Bouncing Back: Sales Rebound On Post-9/11 Realities
Homeland Security Ripples Buoy Demand For Helicopters AndHardware
Although the long-term forecast for helicopter sales appears flat, there waslittle doubt that many manufacturers were celebrating a return of sales actionthat contrasted sharply with the doldrums of late 2001. The reasons quotedvaried according to who you asked, but a common thread ran through almost everyrespondent’s quotations: national security.
"Look, since 9/11 the government has asked a great deal more out ofstate and local law enforcement. We’re dealing with new concerns and new needsand it all means more spending," noted an executive with one helicoptermanufacturer.
Said an exec from a competing company, "A year ago, the politicians andbureaucrats couldn’t pinch a penny any harder; today, they are all in line formore money to cover more ground in more ways."
Border security, local emergency needs, better preparedness. All thesereasons and more are leading more government entities to find more money formore hardware. "These folks aren’t embarking on a spending spree,"said a supplier of specialty medical equipment, "as much as they’re lookingto fulfill needs they’ve long known about but lacked the bucks to fulfill."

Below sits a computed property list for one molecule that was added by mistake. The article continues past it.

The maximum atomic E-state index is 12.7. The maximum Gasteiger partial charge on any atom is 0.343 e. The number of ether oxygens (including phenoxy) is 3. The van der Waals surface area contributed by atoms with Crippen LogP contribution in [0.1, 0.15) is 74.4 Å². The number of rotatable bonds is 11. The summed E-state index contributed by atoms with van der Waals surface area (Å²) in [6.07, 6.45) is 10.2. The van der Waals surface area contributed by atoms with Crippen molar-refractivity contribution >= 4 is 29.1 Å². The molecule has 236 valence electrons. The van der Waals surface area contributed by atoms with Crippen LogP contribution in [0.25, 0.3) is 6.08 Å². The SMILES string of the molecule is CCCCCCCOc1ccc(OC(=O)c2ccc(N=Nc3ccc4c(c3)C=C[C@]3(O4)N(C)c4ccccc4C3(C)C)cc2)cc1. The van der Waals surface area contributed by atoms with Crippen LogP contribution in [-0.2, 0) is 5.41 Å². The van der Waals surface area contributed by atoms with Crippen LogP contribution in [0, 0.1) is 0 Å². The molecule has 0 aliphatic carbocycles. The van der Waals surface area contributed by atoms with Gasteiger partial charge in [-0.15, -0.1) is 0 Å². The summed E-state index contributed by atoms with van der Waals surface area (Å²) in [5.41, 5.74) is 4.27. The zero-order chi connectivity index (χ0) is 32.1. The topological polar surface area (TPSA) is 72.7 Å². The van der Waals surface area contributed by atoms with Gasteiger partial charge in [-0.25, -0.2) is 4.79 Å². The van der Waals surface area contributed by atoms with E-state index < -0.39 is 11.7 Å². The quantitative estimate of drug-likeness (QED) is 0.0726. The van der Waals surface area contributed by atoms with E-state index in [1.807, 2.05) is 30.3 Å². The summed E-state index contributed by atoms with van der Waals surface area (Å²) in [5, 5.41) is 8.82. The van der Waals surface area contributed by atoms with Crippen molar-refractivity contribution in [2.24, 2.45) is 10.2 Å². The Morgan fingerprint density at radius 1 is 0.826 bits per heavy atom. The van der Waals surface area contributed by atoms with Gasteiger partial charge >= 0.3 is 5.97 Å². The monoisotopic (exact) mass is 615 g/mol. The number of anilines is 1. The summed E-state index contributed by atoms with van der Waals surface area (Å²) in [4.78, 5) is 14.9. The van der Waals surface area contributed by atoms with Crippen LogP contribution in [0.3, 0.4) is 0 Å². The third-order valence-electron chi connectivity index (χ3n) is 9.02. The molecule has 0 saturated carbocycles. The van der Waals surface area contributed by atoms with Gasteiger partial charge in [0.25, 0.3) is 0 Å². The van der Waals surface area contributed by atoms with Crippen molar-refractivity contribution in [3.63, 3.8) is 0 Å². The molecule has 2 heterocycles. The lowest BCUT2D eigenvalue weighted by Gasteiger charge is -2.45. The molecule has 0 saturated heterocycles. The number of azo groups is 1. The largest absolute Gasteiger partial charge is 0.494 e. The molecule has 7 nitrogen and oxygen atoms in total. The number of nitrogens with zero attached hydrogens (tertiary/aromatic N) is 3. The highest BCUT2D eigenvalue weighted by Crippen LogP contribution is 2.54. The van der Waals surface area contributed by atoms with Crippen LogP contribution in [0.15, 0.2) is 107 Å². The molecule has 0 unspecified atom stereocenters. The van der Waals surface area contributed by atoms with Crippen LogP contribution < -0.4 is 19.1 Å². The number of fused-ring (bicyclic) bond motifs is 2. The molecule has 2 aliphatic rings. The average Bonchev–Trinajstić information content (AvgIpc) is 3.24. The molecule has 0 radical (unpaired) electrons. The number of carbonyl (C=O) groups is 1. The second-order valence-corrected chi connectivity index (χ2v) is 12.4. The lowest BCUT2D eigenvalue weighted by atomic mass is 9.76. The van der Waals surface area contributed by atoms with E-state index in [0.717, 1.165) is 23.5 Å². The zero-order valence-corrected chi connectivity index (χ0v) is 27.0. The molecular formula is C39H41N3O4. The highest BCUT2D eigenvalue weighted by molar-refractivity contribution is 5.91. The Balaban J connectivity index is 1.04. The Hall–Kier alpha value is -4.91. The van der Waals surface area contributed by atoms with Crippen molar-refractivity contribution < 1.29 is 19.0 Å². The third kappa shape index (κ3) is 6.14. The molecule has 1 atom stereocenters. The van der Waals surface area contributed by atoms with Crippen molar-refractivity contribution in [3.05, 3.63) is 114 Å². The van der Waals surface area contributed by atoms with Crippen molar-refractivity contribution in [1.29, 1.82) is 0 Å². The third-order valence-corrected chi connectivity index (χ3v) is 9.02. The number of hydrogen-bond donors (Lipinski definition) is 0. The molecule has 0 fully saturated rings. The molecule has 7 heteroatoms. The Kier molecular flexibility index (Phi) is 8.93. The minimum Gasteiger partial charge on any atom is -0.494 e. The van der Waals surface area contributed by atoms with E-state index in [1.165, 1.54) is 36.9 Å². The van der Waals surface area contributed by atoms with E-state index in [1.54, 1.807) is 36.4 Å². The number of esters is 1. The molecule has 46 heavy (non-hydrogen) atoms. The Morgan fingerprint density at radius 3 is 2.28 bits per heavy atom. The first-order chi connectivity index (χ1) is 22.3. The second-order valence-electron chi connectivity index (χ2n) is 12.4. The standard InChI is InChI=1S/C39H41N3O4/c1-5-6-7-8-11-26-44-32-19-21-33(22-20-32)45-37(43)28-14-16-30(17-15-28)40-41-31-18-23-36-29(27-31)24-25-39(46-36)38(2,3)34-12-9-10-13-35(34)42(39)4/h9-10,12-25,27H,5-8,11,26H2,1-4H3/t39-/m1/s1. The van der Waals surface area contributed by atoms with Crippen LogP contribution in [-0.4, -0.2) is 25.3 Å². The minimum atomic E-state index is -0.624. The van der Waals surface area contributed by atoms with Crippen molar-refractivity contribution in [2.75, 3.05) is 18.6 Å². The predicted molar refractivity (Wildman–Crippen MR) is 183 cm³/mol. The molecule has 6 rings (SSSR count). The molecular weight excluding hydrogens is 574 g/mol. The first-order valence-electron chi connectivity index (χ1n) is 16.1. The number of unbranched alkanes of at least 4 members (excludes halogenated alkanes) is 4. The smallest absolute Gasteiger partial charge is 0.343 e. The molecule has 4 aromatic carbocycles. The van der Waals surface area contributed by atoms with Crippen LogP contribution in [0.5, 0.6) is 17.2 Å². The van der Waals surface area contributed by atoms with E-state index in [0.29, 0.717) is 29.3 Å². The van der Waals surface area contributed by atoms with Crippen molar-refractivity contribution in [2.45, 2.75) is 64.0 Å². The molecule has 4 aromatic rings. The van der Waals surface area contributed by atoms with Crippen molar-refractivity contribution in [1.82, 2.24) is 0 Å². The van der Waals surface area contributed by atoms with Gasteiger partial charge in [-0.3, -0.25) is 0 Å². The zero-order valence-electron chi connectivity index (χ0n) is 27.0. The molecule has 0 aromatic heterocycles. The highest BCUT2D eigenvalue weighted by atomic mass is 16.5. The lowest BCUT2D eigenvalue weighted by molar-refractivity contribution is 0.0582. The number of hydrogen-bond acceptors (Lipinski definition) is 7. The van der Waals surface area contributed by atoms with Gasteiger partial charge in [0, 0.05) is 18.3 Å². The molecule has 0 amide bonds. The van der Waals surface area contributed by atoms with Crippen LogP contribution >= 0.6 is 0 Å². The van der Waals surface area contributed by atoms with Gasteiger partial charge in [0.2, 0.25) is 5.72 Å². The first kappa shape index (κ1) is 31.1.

"More defense department spending, new spending for homeland security,and more concerns about local needs — it’s all driving a sense of need thatofficials are finally ready to address."
That said, forecasts of flat long-term growth don’t seem to portend along-term impact on helicopter sales. That is to say, what’s sold in the nextfew years could be at the expense of sales later in the decade.
According to Forecast International’s World Rotorcraft Forecast, salesthrough 2010 will total just over 9,200 helicopters worth about $18 billion.Last year brought a reversal of a three-year decline with an increase inhelicopter deliveries attributable primarily to piston helicopter sales — withmost of those coming from Robinson.
That reversal of fortune combined with an outlook for stable future sales to helpbuoy attitudes at Heli-Expo 2002 in marked contrast to the last three somewhatdepressing conventions. But it’s not necessarily all good news for everyone.Competitive positions change. For example, last year Eurocopter booked 375orders, overtaking perennial turbine-helicopter sales leader Bell. But Bell puton a solid show and a new front designed to show customers that it’s payingcloser attention to support and quality in hopes of recapturing its lead slot,making note that former Cessna chairman Russ Meyer is actively involved inTextron’s aviation segment as the head man over Bell, Cessna and Lycoming.